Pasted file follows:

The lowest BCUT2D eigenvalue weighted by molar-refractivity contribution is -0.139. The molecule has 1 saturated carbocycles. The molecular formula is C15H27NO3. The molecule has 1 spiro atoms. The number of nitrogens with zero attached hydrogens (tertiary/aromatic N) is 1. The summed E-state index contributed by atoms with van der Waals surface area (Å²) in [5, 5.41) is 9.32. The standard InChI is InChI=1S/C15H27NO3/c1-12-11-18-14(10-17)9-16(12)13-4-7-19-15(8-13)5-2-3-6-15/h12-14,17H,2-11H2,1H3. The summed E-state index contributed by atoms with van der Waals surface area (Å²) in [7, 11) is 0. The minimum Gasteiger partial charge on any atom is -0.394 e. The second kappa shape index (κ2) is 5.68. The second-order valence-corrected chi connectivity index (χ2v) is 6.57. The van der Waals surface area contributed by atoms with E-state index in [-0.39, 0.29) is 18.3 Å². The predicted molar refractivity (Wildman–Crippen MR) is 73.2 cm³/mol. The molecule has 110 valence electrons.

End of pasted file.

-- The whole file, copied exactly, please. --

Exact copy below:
The lowest BCUT2D eigenvalue weighted by molar-refractivity contribution is -0.139. The molecule has 1 saturated carbocycles. The molecular formula is C15H27NO3. The molecule has 1 spiro atoms. The number of nitrogens with zero attached hydrogens (tertiary/aromatic N) is 1. The summed E-state index contributed by atoms with van der Waals surface area (Å²) in [5, 5.41) is 9.32. The standard InChI is InChI=1S/C15H27NO3/c1-12-11-18-14(10-17)9-16(12)13-4-7-19-15(8-13)5-2-3-6-15/h12-14,17H,2-11H2,1H3. The summed E-state index contributed by atoms with van der Waals surface area (Å²) in [7, 11) is 0. The minimum Gasteiger partial charge on any atom is -0.394 e. The second kappa shape index (κ2) is 5.68. The second-order valence-corrected chi connectivity index (χ2v) is 6.57. The van der Waals surface area contributed by atoms with E-state index in [-0.39, 0.29) is 18.3 Å². The predicted molar refractivity (Wildman–Crippen MR) is 73.2 cm³/mol. The molecule has 110 valence electrons.